The front page of the Advertiser, 5 August, 1914
Advertiser – April 1917
Mon 2 April p 7
RETURNING SOLDIERS: TWO BATCHES EXPECTED SHORTLY.
Advice has been received by the military authorities that the undermentioned sick and wounded soldiers are due to arrive in Adelaide at an early date. All men not requiring immediate treatment at the hospital will be given leave and can proceed to their homes, at the conclusion of the procession, without first attending at the hospital. The date and time of arrival in Adelaide will be published as soon as available.
Mon 2 April p8
Message from Mrs Pankhurst
The Correspondent of the United States Press Association in London has had an interview with Mrs Pankhurst, the leader of the Women’s Social and Political Association, who sent the following message to the American women: –“ You should join in the fight against Germany, because if Germany is successful Americans will not have a country to defend. Mr Lloyd George informed me that the Government have drawn up a partial Women’s Suffrage Bill, which will be made effective as soon as possible…
Sat 7 April p7
Although it is only now that America is beginning formally to shoulder her share of the burden of civilization, there is a sense in which it is quite true… that she has been in the war from the start… Not all, perhaps, have viewed the situation quite in this light. Indeed, many have been pained by what seemed to be the spectacle of the Government of a powerful state sitting in silence while the solemn documents to which there hand was pledged were torn up, and while a little nation was being martyred, and the usages of civilised warfare were violated as in the history of the world they had never seen before…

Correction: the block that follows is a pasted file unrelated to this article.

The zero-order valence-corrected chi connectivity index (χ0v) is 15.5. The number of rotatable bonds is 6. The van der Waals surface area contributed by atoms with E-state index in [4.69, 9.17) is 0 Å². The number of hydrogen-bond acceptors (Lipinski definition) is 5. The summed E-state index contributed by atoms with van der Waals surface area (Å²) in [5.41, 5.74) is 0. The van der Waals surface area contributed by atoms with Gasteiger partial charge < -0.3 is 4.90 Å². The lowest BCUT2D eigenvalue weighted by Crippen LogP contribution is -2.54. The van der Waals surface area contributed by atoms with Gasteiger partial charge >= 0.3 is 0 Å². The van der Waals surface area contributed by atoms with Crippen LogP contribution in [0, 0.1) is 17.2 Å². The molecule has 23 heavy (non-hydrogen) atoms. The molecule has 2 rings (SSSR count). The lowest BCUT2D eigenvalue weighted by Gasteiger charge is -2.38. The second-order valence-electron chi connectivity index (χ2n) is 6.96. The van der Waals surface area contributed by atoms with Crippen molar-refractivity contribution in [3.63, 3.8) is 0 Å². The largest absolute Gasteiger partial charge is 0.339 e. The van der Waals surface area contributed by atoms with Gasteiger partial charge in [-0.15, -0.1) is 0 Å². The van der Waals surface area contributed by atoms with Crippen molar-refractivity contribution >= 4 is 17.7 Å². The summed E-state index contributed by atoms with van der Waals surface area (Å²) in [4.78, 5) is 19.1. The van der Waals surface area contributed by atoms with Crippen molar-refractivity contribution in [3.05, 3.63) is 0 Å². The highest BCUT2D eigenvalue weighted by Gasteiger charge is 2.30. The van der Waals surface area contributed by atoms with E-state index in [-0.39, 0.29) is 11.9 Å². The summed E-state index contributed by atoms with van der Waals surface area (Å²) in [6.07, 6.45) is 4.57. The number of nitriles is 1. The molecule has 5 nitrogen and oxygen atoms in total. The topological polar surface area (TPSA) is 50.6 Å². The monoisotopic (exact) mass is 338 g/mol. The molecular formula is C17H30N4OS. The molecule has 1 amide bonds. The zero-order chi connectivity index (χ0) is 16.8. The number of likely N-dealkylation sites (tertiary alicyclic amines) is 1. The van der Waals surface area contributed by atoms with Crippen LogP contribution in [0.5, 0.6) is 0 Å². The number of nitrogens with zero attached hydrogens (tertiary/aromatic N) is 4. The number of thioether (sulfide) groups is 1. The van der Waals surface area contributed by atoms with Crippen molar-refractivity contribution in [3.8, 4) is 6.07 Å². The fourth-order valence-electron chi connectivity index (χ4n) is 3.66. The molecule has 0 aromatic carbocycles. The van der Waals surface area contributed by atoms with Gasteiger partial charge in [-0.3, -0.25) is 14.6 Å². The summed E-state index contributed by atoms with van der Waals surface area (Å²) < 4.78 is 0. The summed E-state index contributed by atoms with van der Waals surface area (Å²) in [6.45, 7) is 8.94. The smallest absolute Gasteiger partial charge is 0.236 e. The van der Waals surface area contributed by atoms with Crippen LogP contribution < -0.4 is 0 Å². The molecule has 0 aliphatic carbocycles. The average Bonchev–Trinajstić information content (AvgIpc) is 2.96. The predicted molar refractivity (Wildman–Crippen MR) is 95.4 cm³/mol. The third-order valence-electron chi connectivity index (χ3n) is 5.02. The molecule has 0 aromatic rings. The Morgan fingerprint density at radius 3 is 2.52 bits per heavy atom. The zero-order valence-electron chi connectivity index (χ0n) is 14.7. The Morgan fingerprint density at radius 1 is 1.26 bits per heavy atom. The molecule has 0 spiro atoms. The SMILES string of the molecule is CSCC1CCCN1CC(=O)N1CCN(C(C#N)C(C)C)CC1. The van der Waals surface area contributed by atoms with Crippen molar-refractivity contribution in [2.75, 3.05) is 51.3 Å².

Wed 11 April p6
THE SPRING OFFENSIVE
It is no exaggeration to say of this morning’s cable message that they are the most sensational we have had from the Western front since the war began. All the winter the world has been anticipating with anxious eagerness the great spring offensive, in the strong conviction that it would furnish and answer to the much-vexed question whether or not field fortifications can… be made invulnerable…
In the Somme battle the belligerents were much more evenly matched than now, and yet in the first couple of months the Allies took 50,000 unwounded prisoners. They will do vastly better now, when the enemy are suffering from the loss of morale, which must have resulted from their involuntary retreat of the past few weeks…
The Allies have now a bloody part to tread, but they are well prepared for the journey, and have at their service every instrument of scientific warfare, including the armoured cars and tanks, which are doing better work than ever in enabling the advancing troops to bring their fire to bear on the enemy’s fortifications at close quarters with a minimum of danger to the assailants.
Wed 25 April 1917 p6
Today stands as a red-letter day in the chronology of these southern lands as that dedicated to the memory of their heroes who gave their lives for the Empire and humanity in one of the sternest enterprises connected with the war. Military strategy came at last to recognise that the object which took them to Gallipoli was unattainable, and they there were ‘up against’ a position truly impregnable… The heroes of Gallipoli did not fight and die in vain, even when regard is had to the mere technical value of their contribution to the war, for they lighted the task of the Russians in Asia Minor; and it may have neem as much their efforts as those of the army on the Suez canal that saved Egypt from invasion….